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It was an accident. It wasn’t supposed to happen like that. It broke the rules of what a hit single should be. The unlikely pairing of Goodie Mob frontman, Cee-Lo, and remixer-turned-super-producer, Danger Mouse was a fluke in today’s age of disposable music. But “Crazy”, coupled with a ridiculously solid debut, did it for Gnarls Barkley, proving that in the end, the cream will truly rise to the top.

With what was supposed to be a one-off project becoming such a platinum success, like Hollywood, the music industry demanded a sequel. But can the mysterious Gnarls Barkley top their now classic debut, St. Elsewhere, or is this another case of the sophomore slump?

Borrowing another classic television show title, the duo returns with The Odd Couple, which couldn’t be a better description for them. Like many bands that achieve critical acclaim with their debut album, Gnarls Barkley now has the freedom to venture outside the lines and go a little deeper, a little more experimental, because now the whole world is listening.

Or not… Things have gotten off to a rough start this time around. Their debut single from this LP, “Run”, neglected to crossover and win a top spot on the charts like “Crazy” did, with it’s high-powered, 60’s psyche-rock sound. Meanwhile, the album’s release date itself was an ultimately confusing mess, after an internet leak shifted the release date up, killing any building momentum.

“Run”, while not as easily accessible as “Crazy” however, ultimately set the tone for the LP. The sounds of the original daisy age are evoked constantly, as songs like “Going On”, “Surprise”, “Whatever”, channel sounds from forty years back, whether soul, folk, or Brit rock. But, Cee-Lo still seems at best when in his element, with the more gospel flavored tracks, such as album opener “Charity Case” or the murky “Who’s Gonna Save My Soul”.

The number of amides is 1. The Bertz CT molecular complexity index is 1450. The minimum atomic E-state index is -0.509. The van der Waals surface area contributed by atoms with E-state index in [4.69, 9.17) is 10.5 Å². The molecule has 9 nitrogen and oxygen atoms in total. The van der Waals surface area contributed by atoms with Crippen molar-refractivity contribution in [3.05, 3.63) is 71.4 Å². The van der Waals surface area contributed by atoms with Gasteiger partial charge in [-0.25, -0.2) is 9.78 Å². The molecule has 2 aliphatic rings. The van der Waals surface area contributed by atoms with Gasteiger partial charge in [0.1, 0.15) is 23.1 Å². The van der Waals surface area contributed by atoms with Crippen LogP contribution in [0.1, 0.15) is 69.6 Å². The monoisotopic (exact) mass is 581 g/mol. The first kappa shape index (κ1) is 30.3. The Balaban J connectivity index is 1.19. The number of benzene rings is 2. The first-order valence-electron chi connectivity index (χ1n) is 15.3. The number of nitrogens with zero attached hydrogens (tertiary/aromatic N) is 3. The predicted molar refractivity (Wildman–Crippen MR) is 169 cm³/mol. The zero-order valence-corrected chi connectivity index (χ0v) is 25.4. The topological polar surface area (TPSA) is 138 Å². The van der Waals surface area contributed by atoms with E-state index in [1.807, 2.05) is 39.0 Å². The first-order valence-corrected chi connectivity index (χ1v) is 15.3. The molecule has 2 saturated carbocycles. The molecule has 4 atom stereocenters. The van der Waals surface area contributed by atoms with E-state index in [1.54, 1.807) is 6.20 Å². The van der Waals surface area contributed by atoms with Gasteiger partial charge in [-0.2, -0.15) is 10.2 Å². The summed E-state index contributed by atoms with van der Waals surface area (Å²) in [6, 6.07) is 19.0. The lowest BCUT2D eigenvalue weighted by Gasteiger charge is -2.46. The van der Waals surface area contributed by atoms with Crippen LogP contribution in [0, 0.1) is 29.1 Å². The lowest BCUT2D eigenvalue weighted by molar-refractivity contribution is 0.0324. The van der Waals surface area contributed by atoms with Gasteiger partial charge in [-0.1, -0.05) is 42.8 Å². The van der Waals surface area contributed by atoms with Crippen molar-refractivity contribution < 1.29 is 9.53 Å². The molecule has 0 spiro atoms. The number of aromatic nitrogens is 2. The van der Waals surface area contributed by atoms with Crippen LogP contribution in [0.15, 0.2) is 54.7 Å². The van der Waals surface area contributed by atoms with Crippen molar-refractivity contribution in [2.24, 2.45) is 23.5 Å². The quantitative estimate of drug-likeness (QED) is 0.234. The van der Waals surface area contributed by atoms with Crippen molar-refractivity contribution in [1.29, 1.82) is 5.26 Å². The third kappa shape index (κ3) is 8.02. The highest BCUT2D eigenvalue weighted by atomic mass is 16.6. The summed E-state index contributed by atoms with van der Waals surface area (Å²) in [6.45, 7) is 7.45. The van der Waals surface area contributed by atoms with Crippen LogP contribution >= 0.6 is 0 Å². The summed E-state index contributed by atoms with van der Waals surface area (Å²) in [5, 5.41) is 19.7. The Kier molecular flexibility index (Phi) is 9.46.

But having the freedom to color outside the lines may not be the best direction for the band, if they wish to replicate the success of their debut. While far from bad, it feels like they go a little too far off the deep end on songs like “Open Book”, “She Knows”, and “Neighbors”, as these songs lack the more structured 16-bar verse and hook formula found on St. Elsewhere. Furthermore first LP was filled with many tightly knit concept songs (“Transformer” or “Necromancer” come to mind); and because this LP is so experimental, it’s concepts are much harder to grasp on to.

Still, this is a soulful record, and respect is due to Gnarls for not simply churning out a few clones of “Crazy” that may have guaranteed them success. With a million fans of St Eleswhere behind them, however, there will be a cult following that see The Odd Couple as sheer brilliance, but its heavy handedness will leave many in the dark. – D.T. Swinga

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